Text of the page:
Older people make more frequent use of medical services. Accordingly, the average costs per person increase significantly with age see figure without RA. Since health insurers are also in direct competition with one another when it comes to unitary premiums, efforts should be made to prevent health insurers from systematically recruiting young, healthy policyholders. That’s why «risk compensation» was created and anchored in the Swiss Federal Health Insurance Act (KVG) in 2007. These compensation payments are intended to correct the financial consequences across health insurers’ insurance portfolios, i.e. those associated with the age effect and chronic illnesses such as asthma or diabetes.


Figure with RA illustrates this correction quite clearly: the costs even out across all age groups and pathologies. Policyholders with asthma/COPD and diabetes have expenses comparable to all other policyholders. Risk compensation demonstrates the desired effect: there is no longer any incentive to attract policyholders that are healthy or ill, young or old.

Risk adjustment 2020-2021

Quelle: Helsana (2022)

This is increasingly moving the focus towards efforts aimed at improving care for policyholders while emerging as a key success factor in any health insurance. Using billing data practically in the interests of improved care offers a lot of potential here, as the analyses described illustrate.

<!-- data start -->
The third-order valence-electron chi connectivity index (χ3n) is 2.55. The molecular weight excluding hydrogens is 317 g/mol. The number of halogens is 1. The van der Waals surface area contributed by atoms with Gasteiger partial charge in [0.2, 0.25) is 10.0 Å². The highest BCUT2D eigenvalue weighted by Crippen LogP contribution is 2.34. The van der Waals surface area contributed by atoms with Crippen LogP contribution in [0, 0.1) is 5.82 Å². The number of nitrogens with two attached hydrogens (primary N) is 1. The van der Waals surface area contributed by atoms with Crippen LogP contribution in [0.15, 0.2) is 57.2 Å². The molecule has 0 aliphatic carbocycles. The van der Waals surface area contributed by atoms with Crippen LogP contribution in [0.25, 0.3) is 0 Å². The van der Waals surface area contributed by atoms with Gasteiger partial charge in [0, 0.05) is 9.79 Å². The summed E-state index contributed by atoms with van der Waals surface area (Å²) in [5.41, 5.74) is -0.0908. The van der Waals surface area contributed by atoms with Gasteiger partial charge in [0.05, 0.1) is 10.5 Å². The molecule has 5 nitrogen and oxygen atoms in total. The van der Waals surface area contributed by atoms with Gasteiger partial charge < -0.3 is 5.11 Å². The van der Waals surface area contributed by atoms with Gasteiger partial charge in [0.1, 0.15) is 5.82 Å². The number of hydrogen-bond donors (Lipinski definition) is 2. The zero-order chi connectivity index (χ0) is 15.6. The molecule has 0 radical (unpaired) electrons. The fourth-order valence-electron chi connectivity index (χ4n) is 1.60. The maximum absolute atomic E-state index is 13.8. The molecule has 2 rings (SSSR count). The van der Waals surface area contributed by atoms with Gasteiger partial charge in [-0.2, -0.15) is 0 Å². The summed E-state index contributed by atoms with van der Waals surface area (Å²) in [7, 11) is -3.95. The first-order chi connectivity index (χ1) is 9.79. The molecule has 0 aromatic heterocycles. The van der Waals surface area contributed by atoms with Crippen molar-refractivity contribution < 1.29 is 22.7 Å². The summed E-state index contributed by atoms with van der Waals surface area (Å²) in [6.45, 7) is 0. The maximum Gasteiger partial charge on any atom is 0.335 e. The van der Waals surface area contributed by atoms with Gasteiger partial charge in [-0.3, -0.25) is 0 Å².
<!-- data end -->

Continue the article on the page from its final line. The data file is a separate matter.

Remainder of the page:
5. Conclusion: inform and empower policyholders and improve their health

Health insurers have access to a wealth of health data relating to their policyholders and, as such, are in a position to highlight potential for improvement in medical care.


Currently, regulatory provisions prohibit health insurers from

  • informing individual policyholders of worthwhile bowel screenings;
  • alerting diabetic patients to important check-ups;
  • warning pain patients of the risks of opioid prescriptions;
  • explaining potential health risks like drug interactions or overdoses to older patients.

These provisions prevent the competition on quality desired by the legislature. Helsana is therefore advocating that information from billing data be used to aid a higher quality of care – for the good of the patient.